Anchor links can be useful if you send bilingual emails and want to link to the part of the email where the content of the secondary language starts.
Do you really need anchor links? Is your email too long?
Using anchor links may be an indication that the email itself is too long. Emails are meant to be fairly short with "teaser" content to get the attention of recipients and links or buttons to "read more" on landing pages and websites.
This approach has the benefit of tracking clicks for the "read more" buttons and links from the email to gauge engagement level for each article / section within the email.
Long emails can also be cut off / trimmed by some email clients.
If you decide to use anchor links here's how to add them:
Step 1: add an anchor and give it a name
Step 2: link to the anchor from any link from your email by typing #anchorname as the link:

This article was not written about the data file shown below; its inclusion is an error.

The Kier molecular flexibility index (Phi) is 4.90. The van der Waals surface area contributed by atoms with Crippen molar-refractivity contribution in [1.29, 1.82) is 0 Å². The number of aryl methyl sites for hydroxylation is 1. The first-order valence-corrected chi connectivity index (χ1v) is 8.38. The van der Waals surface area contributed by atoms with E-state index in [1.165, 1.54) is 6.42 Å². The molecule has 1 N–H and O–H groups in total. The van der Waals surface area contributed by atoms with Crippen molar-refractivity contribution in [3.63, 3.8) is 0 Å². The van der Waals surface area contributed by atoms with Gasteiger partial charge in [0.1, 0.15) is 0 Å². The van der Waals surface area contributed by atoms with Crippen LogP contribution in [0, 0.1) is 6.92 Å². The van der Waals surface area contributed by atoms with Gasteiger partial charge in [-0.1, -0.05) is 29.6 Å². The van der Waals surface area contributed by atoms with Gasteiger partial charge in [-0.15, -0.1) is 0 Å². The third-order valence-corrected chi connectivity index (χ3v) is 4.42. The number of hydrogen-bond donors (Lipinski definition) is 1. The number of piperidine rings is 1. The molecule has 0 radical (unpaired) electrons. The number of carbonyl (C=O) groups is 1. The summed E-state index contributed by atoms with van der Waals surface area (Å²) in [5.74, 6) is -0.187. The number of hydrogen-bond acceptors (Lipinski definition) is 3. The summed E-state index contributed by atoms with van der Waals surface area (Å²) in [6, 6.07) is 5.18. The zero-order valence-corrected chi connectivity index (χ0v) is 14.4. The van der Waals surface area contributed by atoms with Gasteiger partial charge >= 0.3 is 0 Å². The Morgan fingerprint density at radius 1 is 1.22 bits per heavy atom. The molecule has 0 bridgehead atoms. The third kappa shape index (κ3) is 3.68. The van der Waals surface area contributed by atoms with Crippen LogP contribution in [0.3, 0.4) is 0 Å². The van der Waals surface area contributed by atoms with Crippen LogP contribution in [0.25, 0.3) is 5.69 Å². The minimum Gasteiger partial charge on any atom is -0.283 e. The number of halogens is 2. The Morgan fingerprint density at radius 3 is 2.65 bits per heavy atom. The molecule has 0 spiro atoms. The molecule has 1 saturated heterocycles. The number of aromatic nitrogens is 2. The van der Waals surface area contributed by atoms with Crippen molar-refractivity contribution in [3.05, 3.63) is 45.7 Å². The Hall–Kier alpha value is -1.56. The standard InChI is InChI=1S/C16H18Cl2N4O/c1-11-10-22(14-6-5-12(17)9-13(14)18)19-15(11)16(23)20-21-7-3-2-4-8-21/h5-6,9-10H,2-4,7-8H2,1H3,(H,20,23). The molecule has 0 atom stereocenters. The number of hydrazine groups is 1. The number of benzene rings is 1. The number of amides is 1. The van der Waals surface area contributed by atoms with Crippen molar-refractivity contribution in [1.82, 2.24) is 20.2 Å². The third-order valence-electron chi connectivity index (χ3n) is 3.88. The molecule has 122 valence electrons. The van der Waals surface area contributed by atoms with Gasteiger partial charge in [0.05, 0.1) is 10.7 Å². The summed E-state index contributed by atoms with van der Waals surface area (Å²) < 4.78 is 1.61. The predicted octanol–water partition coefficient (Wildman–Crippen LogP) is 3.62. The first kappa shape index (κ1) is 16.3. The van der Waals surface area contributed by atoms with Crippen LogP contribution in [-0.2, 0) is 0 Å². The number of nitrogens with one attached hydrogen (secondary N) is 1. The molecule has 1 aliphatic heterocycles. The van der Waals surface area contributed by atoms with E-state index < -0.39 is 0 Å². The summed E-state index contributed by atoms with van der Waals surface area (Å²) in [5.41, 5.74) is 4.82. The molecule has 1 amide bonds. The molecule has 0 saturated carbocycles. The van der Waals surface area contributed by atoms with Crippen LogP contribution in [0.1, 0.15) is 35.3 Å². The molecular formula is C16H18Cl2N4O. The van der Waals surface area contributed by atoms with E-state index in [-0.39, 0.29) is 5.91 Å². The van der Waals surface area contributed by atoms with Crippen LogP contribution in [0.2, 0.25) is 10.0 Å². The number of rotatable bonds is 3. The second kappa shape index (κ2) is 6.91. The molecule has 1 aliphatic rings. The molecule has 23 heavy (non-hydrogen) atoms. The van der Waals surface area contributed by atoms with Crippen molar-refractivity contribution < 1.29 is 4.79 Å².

Due to a know issue with the email editor. You need to use the "URL" Link Type instead of the "Link to anchor in the text" and type in the anchor name preceded by the # symbol as shows in the example below:
Bear in mind that anchor links don't work in every email platform:
Anchor links support across email clients
Note that anchor links aren't supported by every email client; notably they won't work in the native email app for iPhone IOS8 and newer.
A workaround is to link to the anchor in the online version of your email. That way when the anchor link is clicked, readers are taken to their web browser where anchor links (# hashtag links) are widely supported. To link to the anchor link in the online version of your email use this as the target URL for the link: